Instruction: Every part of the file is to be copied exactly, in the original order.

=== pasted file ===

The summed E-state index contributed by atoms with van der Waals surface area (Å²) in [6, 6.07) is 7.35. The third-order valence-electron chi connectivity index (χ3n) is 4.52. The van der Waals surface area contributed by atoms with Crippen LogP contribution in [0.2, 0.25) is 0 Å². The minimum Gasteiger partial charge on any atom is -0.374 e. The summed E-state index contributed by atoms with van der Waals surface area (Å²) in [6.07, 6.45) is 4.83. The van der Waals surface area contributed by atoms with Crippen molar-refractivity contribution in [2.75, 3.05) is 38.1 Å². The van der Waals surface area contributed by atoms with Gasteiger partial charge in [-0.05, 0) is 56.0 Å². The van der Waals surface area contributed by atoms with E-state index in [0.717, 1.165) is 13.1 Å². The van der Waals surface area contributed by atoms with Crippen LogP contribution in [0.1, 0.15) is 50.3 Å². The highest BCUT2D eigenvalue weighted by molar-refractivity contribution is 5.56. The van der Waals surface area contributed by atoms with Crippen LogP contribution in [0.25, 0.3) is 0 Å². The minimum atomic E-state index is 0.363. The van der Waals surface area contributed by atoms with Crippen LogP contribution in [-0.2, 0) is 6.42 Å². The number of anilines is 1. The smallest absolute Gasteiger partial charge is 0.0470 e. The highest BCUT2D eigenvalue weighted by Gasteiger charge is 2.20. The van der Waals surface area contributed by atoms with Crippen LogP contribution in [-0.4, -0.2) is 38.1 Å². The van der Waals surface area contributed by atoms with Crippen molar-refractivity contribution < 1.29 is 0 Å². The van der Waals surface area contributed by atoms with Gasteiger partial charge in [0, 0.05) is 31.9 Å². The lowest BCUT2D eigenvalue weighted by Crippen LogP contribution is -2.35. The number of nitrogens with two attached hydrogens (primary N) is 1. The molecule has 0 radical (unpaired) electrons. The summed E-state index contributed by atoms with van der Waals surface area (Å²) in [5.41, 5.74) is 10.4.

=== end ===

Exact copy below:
The summed E-state index contributed by atoms with van der Waals surface area (Å²) in [6, 6.07) is 7.35. The third-order valence-electron chi connectivity index (χ3n) is 4.52. The van der Waals surface area contributed by atoms with Crippen LogP contribution in [0.2, 0.25) is 0 Å². The minimum Gasteiger partial charge on any atom is -0.374 e. The summed E-state index contributed by atoms with van der Waals surface area (Å²) in [6.07, 6.45) is 4.83. The van der Waals surface area contributed by atoms with Crippen molar-refractivity contribution in [2.75, 3.05) is 38.1 Å². The van der Waals surface area contributed by atoms with Gasteiger partial charge in [-0.05, 0) is 56.0 Å². The van der Waals surface area contributed by atoms with E-state index in [0.717, 1.165) is 13.1 Å². The van der Waals surface area contributed by atoms with Crippen LogP contribution in [0.1, 0.15) is 50.3 Å². The highest BCUT2D eigenvalue weighted by molar-refractivity contribution is 5.56. The van der Waals surface area contributed by atoms with Crippen LogP contribution in [0.25, 0.3) is 0 Å². The minimum atomic E-state index is 0.363. The van der Waals surface area contributed by atoms with Crippen LogP contribution in [-0.2, 0) is 6.42 Å². The number of anilines is 1. The smallest absolute Gasteiger partial charge is 0.0470 e. The highest BCUT2D eigenvalue weighted by Gasteiger charge is 2.20. The van der Waals surface area contributed by atoms with Crippen LogP contribution in [-0.4, -0.2) is 38.1 Å². The van der Waals surface area contributed by atoms with Crippen molar-refractivity contribution < 1.29 is 0 Å². The van der Waals surface area contributed by atoms with Gasteiger partial charge in [0, 0.05) is 31.9 Å². The lowest BCUT2D eigenvalue weighted by Crippen LogP contribution is -2.35. The number of nitrogens with two attached hydrogens (primary N) is 1. The molecule has 0 radical (unpaired) electrons. The summed E-state index contributed by atoms with van der Waals surface area (Å²) in [5.41, 5.74) is 10.4.